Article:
I’ve never had a “real” job in my life. Which is to say, I’ve never had a job that provided a salary, benefits, or paid vacation or sick time. (Okay, once for six months, while I was living and teaching in China I had all those things. But never here in America.) Since college, I’ve been a waitress, a bartender, a literacy consultant, a tutor, an undergraduate writing instructor, the director of a tutoring company, an online adjunct instructor, and a freelance editor. Many of these jobs overlapped; the most jobs I’ve ever held at the same time was three. But I’ve never had a “real” job.
Our culture is set up to favor salaried work. I understand that, even as it confuses me. Freelancers like myself are adaptable, resourceful, good for the economy. But our culture makes it fairly hard for them. Plus, they have to deal with their friends saying things like, “It must be nice not to have to go to work everyday.” In case you haven’t guessed, it makes me crazy.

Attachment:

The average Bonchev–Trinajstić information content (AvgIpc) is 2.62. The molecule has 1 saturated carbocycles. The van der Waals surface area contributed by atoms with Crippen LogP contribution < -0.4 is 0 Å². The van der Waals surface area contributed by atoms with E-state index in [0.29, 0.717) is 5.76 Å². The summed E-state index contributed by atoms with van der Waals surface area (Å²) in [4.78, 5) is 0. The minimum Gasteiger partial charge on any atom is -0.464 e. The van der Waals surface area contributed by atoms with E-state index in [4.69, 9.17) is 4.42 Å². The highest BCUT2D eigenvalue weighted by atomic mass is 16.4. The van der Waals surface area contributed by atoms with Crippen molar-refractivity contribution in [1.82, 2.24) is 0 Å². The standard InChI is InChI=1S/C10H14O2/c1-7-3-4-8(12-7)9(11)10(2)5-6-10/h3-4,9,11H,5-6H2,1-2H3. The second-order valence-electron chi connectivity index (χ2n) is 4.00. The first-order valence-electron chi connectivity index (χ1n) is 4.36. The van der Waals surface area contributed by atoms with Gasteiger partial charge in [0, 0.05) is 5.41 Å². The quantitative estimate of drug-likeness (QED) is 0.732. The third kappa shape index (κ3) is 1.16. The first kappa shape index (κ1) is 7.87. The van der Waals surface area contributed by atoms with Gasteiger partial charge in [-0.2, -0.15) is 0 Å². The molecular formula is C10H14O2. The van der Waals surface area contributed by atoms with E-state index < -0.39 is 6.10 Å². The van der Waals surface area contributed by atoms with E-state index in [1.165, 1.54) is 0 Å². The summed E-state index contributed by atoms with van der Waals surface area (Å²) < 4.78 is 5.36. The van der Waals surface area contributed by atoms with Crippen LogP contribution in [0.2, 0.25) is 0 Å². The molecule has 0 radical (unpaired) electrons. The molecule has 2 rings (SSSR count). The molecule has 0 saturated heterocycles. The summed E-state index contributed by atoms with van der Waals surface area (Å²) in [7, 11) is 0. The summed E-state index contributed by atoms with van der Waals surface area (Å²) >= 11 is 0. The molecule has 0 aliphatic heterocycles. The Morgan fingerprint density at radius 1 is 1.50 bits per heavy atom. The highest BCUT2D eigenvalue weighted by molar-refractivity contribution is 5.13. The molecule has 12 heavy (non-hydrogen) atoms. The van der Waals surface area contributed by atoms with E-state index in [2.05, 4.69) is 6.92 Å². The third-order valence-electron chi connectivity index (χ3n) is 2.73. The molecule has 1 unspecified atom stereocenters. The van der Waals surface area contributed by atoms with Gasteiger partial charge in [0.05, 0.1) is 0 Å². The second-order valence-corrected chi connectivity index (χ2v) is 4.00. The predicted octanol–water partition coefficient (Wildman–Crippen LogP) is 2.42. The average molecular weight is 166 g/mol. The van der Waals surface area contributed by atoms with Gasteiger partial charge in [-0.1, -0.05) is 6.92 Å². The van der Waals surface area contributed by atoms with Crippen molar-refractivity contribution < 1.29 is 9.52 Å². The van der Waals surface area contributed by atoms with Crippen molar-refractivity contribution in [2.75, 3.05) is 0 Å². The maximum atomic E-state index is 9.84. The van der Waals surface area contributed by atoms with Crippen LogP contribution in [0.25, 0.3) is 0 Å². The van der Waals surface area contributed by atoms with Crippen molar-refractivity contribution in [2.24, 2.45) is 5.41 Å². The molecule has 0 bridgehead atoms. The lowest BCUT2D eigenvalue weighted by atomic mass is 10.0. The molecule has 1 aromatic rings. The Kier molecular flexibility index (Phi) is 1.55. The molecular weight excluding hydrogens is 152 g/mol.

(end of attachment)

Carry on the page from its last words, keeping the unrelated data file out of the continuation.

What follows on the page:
I’m always up for a good defense of freelancers, and yesterday I got to write one for Salon.com, critiquing a recent New York Times Magazine article that denigrated freelance workers specifically living in Portland (whose jobs are apparently less real than freelancers’ in other parts of the country).
From my essay:
In New York freelancers are hustlers, applauded for surviving. If the financiers are New York City’s wallet, then the freelancers — the artists and writers and designers and musicians — are the city’s heart and soul. Perhaps Portland suffers from an excess of heart and soul, then, or perhaps we can only appreciate the grit and determination of freelancers when it is nearly impossible for them to get by. In Portland, it isn’t nearly impossible, and so the work we do is merely a nice way to pass our time until we decide to grow up and get real jobs (in different cities). Freelancers here are hobbyists, slackers. Semi-retired.
Check out the link to read the full article.